Despite extending the offering scope to higher risk investments, structured products remain outside its scope for now
Hong Kong SAR and Mainland China authorities' new guidance on the cross-boundary Wealth Management Connect Pilot Scheme (WMC Scheme) expands eligible product offerings and quotas.
There’s a slight increase in the risk rating of funds that can be sold under the Southbound Scheme, but they do not include derivative products - Richard Mazzochi, KWM
The scope of the latest revision consists of an expansion of eligible product offering choices with higher risk ratings and high quotas for individual investors. It also allows securities firms to sell products which were restricted to banks in the past, while clarifying the promotion and sales arrangements.
The revision on top of the original WMC Scheme demonstrates a positive narrative as it enables cross-border investment within the confines of People’s Republic of China’s capital controls, according to Richard Mazzochi (pictured), partner at King & Wood Mallesons (KWM), Hong Kong.
Under the updated circular, whilst the type of products that can be sold in Mainland China are now more diverse than they were before, they are still quite controlled, Mazzochi pointed out.
“Hong Kong SAR providers can sell all SFC-authorised funds domiciled in Hong Kong that primarily invest in Greater China equity, which removes any risk limitation; and, subject to a few exceptions, SFC-registered providers can sell low to medium-high risk SFC-authorised funds domiciled in Hong Kong, increasing the highest risk rating to medium-high,” he told SRP.
“There’s a slight increase in the risk rating of funds that can be sold under the Southbound Scheme, but they do not include derivative products,” he added.
The revised changes come into effect on 26 February, according to the circulars issued by the People’s Bank of China, the Hong Kong Monetary Authority (HKMA), and the SFC.
KWM partner Minny Siu (right) highlighted that one of the aims of the WMC scheme is to connect investors in the southern part of the region, including Hong Kong SAR, Macau SAR and other cities in the Greater Bay area.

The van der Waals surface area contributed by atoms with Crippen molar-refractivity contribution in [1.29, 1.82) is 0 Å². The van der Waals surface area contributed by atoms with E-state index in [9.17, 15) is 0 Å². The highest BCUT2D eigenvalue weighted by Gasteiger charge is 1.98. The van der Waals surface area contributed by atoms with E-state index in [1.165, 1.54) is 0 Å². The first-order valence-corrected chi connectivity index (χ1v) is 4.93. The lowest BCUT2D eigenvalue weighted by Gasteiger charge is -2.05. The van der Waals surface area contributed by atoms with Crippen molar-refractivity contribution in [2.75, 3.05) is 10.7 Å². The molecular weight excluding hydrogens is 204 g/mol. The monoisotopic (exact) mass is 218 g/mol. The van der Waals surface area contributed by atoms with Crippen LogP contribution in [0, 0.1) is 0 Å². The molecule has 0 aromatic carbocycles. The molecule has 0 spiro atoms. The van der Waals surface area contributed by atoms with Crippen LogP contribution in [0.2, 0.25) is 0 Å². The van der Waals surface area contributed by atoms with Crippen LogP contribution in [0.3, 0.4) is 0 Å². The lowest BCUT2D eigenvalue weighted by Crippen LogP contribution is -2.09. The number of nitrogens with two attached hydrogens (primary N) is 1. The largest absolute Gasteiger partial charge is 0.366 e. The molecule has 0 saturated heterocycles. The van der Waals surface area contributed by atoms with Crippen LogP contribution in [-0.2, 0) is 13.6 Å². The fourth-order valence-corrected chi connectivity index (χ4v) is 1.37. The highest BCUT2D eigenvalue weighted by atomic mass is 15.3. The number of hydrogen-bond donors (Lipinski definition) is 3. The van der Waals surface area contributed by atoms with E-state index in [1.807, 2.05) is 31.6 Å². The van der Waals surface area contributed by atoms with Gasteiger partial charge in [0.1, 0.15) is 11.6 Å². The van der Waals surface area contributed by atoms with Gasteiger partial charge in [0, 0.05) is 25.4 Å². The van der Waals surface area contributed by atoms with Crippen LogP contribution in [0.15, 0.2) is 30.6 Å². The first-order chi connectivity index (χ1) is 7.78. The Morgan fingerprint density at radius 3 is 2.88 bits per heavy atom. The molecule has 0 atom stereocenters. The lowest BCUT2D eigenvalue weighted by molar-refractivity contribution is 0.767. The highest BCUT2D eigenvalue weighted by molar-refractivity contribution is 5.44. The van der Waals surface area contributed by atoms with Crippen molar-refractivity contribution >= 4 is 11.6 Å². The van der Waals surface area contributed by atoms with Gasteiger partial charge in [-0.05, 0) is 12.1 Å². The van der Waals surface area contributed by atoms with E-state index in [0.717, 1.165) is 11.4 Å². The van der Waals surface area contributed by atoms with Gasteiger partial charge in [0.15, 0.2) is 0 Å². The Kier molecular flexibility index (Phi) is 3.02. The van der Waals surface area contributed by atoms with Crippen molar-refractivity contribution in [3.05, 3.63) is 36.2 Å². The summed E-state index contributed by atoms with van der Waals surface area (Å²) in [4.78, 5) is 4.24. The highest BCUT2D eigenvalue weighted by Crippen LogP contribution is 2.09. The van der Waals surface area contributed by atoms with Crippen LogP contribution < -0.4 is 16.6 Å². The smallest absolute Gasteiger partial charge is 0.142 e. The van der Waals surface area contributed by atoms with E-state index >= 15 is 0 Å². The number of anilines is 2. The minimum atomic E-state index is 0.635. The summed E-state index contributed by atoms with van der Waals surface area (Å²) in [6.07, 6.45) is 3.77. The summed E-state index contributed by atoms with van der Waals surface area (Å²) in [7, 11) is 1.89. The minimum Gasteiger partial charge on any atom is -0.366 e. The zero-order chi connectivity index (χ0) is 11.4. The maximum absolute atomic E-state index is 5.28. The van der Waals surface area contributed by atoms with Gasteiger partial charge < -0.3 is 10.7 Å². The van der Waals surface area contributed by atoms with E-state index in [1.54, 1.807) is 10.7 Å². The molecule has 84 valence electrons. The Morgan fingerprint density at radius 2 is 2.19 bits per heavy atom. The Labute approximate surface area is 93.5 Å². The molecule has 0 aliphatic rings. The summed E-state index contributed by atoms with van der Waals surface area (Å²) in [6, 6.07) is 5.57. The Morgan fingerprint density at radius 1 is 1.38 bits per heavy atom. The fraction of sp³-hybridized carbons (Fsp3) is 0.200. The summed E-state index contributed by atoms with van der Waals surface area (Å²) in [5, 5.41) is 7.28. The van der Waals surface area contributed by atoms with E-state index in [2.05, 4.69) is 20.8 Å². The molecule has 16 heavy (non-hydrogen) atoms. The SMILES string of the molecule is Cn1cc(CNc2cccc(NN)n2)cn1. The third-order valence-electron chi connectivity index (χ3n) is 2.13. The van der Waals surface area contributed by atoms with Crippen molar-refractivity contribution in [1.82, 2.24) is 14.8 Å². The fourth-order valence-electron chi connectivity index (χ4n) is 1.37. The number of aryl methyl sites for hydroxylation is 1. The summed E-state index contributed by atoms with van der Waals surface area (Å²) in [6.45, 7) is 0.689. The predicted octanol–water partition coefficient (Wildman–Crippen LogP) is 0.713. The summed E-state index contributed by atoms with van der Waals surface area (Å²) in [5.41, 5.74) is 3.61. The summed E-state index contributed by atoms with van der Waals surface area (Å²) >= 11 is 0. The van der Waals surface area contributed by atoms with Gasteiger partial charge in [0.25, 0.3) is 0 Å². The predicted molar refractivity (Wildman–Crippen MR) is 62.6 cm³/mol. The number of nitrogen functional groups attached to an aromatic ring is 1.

“There is a tendency to facilitate people moving across the region, as well as bank opportunities for [investors] to have broader investment choice,” Siu told SRP.
According to Siu, under the new requirements for the Southbound Scheme, the assessment for eligible funds domiciled in Hong Kong and authorised by the SFC, which primarily invests in Greater China equities, has turned into “non-complex” rather than purely “low to medium risk.”
“When a distributor has to consider whether a product is complex or not, one of the factors that they use to measure this is whether there are derivatives elements,” Siu said. “So, for now, structured products are not yet eligible under the new requirements but there will be room for future opportunities.”
The opportunity to introduce structured products, particularly listed structured products, however, is more likely to come through an expansion of the existing Stock Connect programme, a cross-boundary investment channel between Hong Kong SAR and China, according to Mazzochi and Siu, who participated in a Financial Services Development Council Working Group initiative that formulated policy recommendations on further developing the A-share market and Stock Connect in 2020.
In August 2022, SRP reported that Morgan Stanley, J.P. Morgan, BNP Paribas, and Goldman Sachs had listed a combined 33 structured warrants (DWs) on the MSCI China A50 Connect Index (A5C) on the Hong Kong Stock Exchange (HKEX). The A5C tracks the performance of 50 key Shanghai and Shenzhen stocks available via Northbound Stock Connect.
The listing came after exchange CEO Nicolas Aguzin said in June 2022 that the bourse was encouraging investment banks to issue structured products like DWs on the A5C.
Morgan Stanley – which issued 20 A5C-linked DWs in Hong Kong SAR– tops the league table with a volume of US$1.17m in 2023, according to SRP data. By product issuance, MS was followed by J.P. Morgan (nine products) and HSBC Bank (six). Other issuers include Goldman Sachs (five), Guotai Junan Securities (three), and Société Générale (one).
Meanwhile, in May 2023, 27 offshore investors traded onshore renminbi (RMB) interest rate swaps with a notional value exceeding CNY8.3 billion (US$1.2 billion) on the first day of Swap Connect, the mutual access programme between Hong Kong SAR and Mainland China’s interbank interest rate swap markets.